Over the summer, I followed the flow of prison reform news and found that one of the biggest stories of the year, continued to command the attention of the criminal justice field: California’s bold experiment with realignment. For those who haven’t been following the issue, realignment is simple in concept; those who do not commit violent, serious , or sex crimes do not go to prison, no matter how egregious the offense is supposed to be. It’s reduced the number of prisoners in California from approx.145,000 to under 120,000.
But the controversy over the reform has heated up over the summer. Law enforcement continues to demand more prison beds (translation: more prisons) for non-serious offenders, the Supreme Court ordered Governor Brown to release 10,000 more prisoners (the reason for realignment in the first place was the Court’s finding that California’s prison overcrowding amounted to “cruel and unusual punishment”, recent research released describes realignment as working and not working. Rather than explore these issues now; let me suggest you follow them yourself, by checking my “Reentry Court Solutions” Facebook Page where relevant articles on the “Courts and Reentry”, include articles on “California Realignment”.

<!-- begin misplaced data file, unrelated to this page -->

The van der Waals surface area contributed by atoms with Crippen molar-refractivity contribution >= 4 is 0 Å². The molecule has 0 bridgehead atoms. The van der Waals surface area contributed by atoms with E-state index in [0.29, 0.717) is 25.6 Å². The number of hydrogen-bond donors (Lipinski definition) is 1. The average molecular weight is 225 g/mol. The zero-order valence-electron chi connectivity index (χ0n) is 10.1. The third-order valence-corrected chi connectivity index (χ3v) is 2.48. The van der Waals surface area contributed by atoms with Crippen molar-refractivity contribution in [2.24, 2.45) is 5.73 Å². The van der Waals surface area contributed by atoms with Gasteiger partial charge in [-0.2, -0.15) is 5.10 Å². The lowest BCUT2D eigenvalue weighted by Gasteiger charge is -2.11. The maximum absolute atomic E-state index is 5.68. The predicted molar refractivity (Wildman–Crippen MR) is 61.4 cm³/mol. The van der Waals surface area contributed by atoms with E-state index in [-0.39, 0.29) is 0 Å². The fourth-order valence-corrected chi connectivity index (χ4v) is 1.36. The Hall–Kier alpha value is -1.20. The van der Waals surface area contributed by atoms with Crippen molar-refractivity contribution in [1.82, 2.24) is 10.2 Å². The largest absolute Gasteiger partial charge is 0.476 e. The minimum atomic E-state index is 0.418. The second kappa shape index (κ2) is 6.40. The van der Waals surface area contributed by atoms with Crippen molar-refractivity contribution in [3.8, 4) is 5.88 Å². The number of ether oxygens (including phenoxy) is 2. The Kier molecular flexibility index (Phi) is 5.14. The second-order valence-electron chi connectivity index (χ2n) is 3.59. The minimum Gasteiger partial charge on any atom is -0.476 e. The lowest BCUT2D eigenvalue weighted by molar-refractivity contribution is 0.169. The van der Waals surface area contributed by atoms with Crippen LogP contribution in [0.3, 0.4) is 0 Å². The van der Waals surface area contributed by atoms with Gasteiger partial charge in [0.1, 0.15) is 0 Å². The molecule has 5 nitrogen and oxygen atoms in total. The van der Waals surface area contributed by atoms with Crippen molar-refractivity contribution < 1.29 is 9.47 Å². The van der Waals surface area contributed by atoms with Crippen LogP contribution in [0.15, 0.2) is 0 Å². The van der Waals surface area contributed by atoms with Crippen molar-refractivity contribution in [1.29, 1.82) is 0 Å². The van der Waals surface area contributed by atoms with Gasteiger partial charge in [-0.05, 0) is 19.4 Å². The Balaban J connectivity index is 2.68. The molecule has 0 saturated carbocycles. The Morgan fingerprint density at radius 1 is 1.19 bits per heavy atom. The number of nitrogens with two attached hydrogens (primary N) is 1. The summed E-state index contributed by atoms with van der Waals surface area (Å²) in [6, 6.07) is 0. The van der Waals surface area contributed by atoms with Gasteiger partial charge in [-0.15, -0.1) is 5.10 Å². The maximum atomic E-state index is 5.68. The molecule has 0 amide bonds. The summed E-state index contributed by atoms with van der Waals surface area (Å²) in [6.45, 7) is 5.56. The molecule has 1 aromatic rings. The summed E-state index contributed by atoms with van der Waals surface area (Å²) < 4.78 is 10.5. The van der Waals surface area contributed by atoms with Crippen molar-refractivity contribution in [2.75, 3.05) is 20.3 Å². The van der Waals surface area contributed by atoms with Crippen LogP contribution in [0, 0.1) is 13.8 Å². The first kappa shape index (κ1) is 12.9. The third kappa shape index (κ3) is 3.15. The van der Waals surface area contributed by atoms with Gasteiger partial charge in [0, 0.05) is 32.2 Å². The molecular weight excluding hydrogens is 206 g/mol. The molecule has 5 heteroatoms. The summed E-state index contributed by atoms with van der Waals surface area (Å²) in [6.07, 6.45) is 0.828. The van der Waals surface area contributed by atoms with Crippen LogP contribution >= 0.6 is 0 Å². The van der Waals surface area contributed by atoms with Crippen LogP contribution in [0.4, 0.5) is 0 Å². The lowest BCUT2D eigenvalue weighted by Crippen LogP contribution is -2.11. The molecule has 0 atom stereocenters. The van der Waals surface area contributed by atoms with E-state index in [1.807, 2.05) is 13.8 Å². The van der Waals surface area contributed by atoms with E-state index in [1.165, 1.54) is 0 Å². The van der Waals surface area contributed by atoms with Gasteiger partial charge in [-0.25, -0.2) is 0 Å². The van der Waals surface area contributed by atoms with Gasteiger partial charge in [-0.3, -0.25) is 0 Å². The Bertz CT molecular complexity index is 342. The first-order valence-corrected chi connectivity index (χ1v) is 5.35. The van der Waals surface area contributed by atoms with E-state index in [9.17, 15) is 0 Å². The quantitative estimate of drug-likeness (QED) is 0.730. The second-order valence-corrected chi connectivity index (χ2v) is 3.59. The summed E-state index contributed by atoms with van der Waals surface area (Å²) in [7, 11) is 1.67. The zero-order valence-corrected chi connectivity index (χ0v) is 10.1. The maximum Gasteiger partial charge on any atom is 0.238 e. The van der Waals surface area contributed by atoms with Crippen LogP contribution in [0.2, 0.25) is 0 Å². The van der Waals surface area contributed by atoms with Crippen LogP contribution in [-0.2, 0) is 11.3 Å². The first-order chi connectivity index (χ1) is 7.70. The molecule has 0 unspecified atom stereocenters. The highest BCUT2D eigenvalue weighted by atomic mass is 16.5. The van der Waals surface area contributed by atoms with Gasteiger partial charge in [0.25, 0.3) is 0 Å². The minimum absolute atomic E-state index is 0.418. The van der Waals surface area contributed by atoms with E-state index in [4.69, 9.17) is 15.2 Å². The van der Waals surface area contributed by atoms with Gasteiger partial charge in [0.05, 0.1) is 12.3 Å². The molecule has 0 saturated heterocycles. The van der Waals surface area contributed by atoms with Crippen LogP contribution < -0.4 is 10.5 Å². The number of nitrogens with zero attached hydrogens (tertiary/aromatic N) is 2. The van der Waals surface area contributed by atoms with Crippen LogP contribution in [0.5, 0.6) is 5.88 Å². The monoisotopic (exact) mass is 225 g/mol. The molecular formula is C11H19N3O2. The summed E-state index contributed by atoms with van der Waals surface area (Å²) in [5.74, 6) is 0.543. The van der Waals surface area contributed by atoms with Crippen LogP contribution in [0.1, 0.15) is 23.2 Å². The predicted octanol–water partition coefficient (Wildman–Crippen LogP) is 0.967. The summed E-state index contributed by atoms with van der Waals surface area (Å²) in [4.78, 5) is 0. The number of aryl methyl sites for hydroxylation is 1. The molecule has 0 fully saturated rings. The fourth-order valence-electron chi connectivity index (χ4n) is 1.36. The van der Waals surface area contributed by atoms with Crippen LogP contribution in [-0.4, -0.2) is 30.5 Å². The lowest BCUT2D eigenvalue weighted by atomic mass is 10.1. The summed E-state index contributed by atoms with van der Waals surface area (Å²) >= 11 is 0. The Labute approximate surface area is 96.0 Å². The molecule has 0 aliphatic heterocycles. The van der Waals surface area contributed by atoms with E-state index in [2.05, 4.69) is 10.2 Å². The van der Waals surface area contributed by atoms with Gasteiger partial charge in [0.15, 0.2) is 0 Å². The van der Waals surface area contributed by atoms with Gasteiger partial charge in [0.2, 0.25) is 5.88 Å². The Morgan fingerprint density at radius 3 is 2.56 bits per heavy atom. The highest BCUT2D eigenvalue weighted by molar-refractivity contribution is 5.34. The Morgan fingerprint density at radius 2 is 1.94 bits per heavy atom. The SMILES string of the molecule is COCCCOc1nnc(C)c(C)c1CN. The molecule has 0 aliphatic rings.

I will try to start off this fifith year on a positive note. Last year I visited and interviewed three counties that took very different approaches to their county’s “Realignment” responsibilities. They all appeared to show substantial potential for success with offenders sentenced to prison, who were to serve little time in local custodial institutions. With one last look backward, here are three county realignment models (as they were being structured in October of 2012), ranging from a highly involved court to one that hardly engaged “Realignment” at all.
[Note: I will be returning to the three counties (described below) this year and hope to provide an update on their progress]